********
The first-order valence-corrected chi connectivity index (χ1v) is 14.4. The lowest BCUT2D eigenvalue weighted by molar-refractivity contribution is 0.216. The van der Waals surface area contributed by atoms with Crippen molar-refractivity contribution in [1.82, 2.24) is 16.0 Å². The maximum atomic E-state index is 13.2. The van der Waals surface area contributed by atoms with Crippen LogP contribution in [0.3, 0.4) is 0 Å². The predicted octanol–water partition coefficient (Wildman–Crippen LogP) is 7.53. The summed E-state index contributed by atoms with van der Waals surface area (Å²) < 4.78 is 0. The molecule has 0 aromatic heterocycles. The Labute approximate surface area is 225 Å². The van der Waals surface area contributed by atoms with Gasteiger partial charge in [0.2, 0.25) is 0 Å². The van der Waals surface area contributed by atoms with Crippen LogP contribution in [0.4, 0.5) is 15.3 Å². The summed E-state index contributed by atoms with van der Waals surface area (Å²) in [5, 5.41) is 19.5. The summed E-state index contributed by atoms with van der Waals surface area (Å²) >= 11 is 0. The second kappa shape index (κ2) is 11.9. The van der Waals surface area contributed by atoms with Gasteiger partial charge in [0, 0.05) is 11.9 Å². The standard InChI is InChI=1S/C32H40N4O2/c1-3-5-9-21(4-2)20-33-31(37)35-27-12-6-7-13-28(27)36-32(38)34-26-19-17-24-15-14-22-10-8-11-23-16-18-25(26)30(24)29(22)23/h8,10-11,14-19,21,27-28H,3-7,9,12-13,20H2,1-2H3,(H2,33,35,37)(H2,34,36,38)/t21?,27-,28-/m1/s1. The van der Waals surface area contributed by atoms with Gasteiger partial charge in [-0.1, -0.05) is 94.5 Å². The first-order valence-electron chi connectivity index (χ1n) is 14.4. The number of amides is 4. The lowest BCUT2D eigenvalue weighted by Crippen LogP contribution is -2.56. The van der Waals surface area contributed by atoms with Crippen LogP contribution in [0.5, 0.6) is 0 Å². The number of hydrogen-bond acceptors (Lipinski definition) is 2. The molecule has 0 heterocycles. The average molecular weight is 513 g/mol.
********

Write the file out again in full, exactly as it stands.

The first-order valence-corrected chi connectivity index (χ1v) is 14.4. The lowest BCUT2D eigenvalue weighted by molar-refractivity contribution is 0.216. The van der Waals surface area contributed by atoms with Crippen molar-refractivity contribution in [1.82, 2.24) is 16.0 Å². The maximum atomic E-state index is 13.2. The van der Waals surface area contributed by atoms with Crippen LogP contribution in [0.3, 0.4) is 0 Å². The predicted octanol–water partition coefficient (Wildman–Crippen LogP) is 7.53. The summed E-state index contributed by atoms with van der Waals surface area (Å²) < 4.78 is 0. The molecule has 0 aromatic heterocycles. The Labute approximate surface area is 225 Å². The van der Waals surface area contributed by atoms with Gasteiger partial charge in [0.2, 0.25) is 0 Å². The van der Waals surface area contributed by atoms with Crippen LogP contribution in [0.4, 0.5) is 15.3 Å². The summed E-state index contributed by atoms with van der Waals surface area (Å²) in [5, 5.41) is 19.5. The summed E-state index contributed by atoms with van der Waals surface area (Å²) >= 11 is 0. The second kappa shape index (κ2) is 11.9. The van der Waals surface area contributed by atoms with Gasteiger partial charge in [0, 0.05) is 11.9 Å². The standard InChI is InChI=1S/C32H40N4O2/c1-3-5-9-21(4-2)20-33-31(37)35-27-12-6-7-13-28(27)36-32(38)34-26-19-17-24-15-14-22-10-8-11-23-16-18-25(26)30(24)29(22)23/h8,10-11,14-19,21,27-28H,3-7,9,12-13,20H2,1-2H3,(H2,33,35,37)(H2,34,36,38)/t21?,27-,28-/m1/s1. The van der Waals surface area contributed by atoms with Gasteiger partial charge in [-0.1, -0.05) is 94.5 Å². The first-order valence-electron chi connectivity index (χ1n) is 14.4. The number of amides is 4. The lowest BCUT2D eigenvalue weighted by Crippen LogP contribution is -2.56. The van der Waals surface area contributed by atoms with Crippen LogP contribution in [0.5, 0.6) is 0 Å². The number of hydrogen-bond acceptors (Lipinski definition) is 2. The molecule has 0 heterocycles. The average molecular weight is 513 g/mol.